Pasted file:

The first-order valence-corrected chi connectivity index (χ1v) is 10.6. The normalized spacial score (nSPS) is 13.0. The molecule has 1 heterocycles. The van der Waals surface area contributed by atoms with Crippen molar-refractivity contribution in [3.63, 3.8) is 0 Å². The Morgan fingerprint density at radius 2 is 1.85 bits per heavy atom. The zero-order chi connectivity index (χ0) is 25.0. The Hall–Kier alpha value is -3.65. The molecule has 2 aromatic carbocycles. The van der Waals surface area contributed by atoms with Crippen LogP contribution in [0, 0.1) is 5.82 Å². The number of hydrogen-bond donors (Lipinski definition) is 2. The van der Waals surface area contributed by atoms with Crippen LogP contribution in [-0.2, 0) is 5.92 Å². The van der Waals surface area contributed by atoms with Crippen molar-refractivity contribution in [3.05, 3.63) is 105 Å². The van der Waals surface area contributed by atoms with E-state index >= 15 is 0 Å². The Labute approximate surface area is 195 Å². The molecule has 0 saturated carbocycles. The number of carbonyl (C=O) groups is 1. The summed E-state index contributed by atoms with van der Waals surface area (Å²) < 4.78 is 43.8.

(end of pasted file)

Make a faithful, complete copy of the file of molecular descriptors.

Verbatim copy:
The first-order valence-corrected chi connectivity index (χ1v) is 10.6. The normalized spacial score (nSPS) is 13.0. The molecule has 1 heterocycles. The van der Waals surface area contributed by atoms with Crippen molar-refractivity contribution in [3.63, 3.8) is 0 Å². The Morgan fingerprint density at radius 2 is 1.85 bits per heavy atom. The zero-order chi connectivity index (χ0) is 25.0. The Hall–Kier alpha value is -3.65. The molecule has 2 aromatic carbocycles. The van der Waals surface area contributed by atoms with Crippen LogP contribution in [0, 0.1) is 5.82 Å². The number of hydrogen-bond donors (Lipinski definition) is 2. The van der Waals surface area contributed by atoms with Crippen LogP contribution in [-0.2, 0) is 5.92 Å². The van der Waals surface area contributed by atoms with Crippen molar-refractivity contribution in [3.05, 3.63) is 105 Å². The van der Waals surface area contributed by atoms with E-state index >= 15 is 0 Å². The Labute approximate surface area is 195 Å². The molecule has 0 saturated carbocycles. The number of carbonyl (C=O) groups is 1. The summed E-state index contributed by atoms with van der Waals surface area (Å²) < 4.78 is 43.8.